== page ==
Sunday, July 11, 2021

Notes by the Way: Bad News in New York—Afraid That Peace Might Break Out (1939)

The Notes by the Way Column from the October 1939 issue of the Socialist Standard 

Bad News in New York—Afraid That Peace Might Break Out

The City page of the News Chronicle (September 19th, 1939) published a report from New York telling how shares slumped when it was feared that the war (and the war boom) might cease : —
  The worst setback since the “war boom” started was experienced by Wall Street to-day. Part of the profit-taking sales was attributed to the belief that peace proposals would be made by Germany.
   There was some recovery at the close, but the tone was weak and losses extended to 7 dollars in U.S. Steel, Bethlehem Steel, Douglas Aircraft and other “war babies.”

* * *

The Communist Party Explains It All Away

Though obviously embarrassed by the recent actions of the Russian Government, the British Communist Party continues to try to explain it all away. The general attitude adopted by that Party and by the Daily Worker is that the Russian Government will, in the long run, prove to have justified itself. In a letter to The Times, on September 12th, the Secretary of the “Russia To-day Society” argues that Russia has destroyed the Berlin—Tokyo—Rome Axis. He then adds:—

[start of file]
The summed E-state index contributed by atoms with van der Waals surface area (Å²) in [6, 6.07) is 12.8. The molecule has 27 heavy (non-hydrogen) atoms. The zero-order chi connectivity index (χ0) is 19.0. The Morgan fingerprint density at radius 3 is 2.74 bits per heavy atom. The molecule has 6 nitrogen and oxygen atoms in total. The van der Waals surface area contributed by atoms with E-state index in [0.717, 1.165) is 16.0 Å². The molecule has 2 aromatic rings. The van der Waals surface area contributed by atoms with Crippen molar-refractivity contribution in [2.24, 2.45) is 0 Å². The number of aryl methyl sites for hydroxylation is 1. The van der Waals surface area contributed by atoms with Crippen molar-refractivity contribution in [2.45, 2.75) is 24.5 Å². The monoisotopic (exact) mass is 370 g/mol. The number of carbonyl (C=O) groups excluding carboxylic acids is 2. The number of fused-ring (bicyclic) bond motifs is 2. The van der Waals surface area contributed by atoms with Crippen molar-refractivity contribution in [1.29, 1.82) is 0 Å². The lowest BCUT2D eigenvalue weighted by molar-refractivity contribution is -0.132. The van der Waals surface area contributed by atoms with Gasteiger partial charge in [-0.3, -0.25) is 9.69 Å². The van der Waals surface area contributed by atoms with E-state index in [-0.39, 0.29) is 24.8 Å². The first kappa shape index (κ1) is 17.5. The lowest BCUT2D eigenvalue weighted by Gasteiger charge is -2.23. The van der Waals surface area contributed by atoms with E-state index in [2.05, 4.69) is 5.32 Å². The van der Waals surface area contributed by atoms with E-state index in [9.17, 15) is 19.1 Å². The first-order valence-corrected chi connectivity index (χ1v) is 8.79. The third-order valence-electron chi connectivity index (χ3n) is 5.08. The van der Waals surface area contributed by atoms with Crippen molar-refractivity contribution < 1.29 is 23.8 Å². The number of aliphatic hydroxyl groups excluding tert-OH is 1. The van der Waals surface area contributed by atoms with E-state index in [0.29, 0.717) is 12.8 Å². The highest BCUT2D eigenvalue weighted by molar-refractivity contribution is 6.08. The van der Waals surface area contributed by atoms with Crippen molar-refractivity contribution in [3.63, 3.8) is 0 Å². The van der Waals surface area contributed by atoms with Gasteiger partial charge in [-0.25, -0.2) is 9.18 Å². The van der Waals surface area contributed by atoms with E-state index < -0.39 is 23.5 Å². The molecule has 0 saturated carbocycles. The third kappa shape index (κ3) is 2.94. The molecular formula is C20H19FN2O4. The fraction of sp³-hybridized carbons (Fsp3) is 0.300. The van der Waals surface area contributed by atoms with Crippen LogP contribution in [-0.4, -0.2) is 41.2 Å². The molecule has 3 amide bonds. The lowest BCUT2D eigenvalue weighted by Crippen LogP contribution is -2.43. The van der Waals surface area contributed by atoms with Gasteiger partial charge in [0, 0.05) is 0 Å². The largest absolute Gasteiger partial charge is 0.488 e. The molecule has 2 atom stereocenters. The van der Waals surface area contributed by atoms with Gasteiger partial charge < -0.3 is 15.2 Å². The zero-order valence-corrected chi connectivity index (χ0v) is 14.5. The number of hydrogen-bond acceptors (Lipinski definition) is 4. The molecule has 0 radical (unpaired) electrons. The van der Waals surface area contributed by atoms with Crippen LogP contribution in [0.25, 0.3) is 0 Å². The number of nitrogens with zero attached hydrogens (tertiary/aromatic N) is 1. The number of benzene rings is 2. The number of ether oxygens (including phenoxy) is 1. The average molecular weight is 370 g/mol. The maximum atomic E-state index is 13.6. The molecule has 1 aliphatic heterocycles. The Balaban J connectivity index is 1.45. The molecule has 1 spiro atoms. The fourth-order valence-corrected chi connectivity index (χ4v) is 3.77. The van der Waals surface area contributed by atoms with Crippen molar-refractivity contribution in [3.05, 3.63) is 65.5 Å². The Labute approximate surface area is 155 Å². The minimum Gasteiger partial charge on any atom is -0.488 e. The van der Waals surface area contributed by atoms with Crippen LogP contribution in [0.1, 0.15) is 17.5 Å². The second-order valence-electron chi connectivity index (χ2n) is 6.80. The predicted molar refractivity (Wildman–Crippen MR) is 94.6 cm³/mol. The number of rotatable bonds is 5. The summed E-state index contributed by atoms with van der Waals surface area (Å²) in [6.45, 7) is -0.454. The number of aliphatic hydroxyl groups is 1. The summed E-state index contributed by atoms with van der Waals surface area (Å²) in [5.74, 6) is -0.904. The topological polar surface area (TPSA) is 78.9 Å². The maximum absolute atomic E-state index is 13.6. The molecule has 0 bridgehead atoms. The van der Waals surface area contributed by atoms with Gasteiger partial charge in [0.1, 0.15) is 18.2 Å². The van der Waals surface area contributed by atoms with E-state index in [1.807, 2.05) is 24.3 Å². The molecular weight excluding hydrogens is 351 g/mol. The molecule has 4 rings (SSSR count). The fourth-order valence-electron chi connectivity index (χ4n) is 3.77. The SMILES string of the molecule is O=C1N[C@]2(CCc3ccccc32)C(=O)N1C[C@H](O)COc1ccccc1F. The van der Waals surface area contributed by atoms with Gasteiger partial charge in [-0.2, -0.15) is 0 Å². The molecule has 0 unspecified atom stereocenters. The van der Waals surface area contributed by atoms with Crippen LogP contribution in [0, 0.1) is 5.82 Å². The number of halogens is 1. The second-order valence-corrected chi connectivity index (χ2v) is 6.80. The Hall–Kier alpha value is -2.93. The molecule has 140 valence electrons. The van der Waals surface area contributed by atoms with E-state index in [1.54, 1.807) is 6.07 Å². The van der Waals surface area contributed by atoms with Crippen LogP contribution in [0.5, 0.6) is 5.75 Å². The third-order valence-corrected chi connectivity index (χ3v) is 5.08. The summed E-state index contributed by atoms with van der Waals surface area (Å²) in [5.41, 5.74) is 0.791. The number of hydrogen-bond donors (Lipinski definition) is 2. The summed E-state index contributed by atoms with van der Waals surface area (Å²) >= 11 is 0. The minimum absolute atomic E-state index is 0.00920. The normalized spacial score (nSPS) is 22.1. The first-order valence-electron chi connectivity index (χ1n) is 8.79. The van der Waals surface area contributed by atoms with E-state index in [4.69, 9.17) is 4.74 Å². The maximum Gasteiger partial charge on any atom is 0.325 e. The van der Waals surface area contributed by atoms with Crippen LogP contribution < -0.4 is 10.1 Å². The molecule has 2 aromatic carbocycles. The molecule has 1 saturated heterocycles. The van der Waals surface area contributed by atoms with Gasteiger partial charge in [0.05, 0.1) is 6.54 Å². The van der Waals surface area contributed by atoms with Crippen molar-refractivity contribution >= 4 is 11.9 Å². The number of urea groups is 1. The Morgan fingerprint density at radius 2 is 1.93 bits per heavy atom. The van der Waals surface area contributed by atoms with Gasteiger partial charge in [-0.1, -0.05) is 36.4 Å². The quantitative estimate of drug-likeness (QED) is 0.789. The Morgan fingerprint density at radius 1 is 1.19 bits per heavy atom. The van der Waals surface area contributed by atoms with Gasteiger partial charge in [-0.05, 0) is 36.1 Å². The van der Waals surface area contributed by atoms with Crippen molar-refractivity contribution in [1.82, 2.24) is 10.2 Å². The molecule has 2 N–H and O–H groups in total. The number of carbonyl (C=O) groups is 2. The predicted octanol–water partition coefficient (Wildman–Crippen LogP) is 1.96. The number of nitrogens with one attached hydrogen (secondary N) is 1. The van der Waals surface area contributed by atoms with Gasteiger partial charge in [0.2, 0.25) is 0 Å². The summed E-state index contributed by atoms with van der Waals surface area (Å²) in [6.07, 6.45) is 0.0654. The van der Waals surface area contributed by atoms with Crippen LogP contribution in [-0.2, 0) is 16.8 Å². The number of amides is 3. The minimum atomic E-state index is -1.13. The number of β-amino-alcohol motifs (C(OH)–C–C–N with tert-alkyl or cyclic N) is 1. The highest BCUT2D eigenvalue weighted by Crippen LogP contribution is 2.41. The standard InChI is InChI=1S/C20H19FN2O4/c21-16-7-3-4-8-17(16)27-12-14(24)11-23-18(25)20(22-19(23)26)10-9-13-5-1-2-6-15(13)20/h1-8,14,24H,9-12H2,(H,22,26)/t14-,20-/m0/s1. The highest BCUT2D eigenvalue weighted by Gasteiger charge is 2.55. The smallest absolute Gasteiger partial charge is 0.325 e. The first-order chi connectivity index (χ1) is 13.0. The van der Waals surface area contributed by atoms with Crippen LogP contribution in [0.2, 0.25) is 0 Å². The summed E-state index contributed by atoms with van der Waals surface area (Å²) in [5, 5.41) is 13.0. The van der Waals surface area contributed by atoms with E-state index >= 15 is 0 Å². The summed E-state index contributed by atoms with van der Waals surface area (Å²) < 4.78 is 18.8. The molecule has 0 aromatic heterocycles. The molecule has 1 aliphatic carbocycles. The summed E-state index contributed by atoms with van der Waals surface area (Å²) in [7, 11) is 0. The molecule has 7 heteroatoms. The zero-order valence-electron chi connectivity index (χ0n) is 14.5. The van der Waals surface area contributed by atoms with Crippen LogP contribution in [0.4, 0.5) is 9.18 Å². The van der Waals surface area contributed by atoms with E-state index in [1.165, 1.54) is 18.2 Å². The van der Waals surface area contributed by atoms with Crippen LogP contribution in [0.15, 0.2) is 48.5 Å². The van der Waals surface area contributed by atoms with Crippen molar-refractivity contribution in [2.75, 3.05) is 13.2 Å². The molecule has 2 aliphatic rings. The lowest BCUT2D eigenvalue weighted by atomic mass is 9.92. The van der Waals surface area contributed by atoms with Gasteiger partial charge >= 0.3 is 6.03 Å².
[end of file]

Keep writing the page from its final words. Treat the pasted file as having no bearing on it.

“It is not improbable that the British people will have much more for which to thank the Soviet Union before the present conflict is brought to a victorious conclusion.”
When the Russians invaded Poland the Daily Worker was in the unlucky position of having just published an assurance that it would not happen. The invasion began on Sunday, September 17th. The Daily Worker on the previous day had ridiculed the suspicious people who had forecast this. Mr. Walter Holmes, a regular contributor to the Daily Worker, had the following: —
“But, it seems, they learn nothing. Now, again, they are rushing forward with “explanations” of how Russia is going to share with Germany in a carve-up of Poland. I am content to leave the answer to the only people who can give it, viz., the Soviets, but I have no doubt about who is going to have the last laugh.”
Two days later the Daily Worker was explaining why the Russian carve-up of Poland was justified, as a “counter-blow against Nazis.”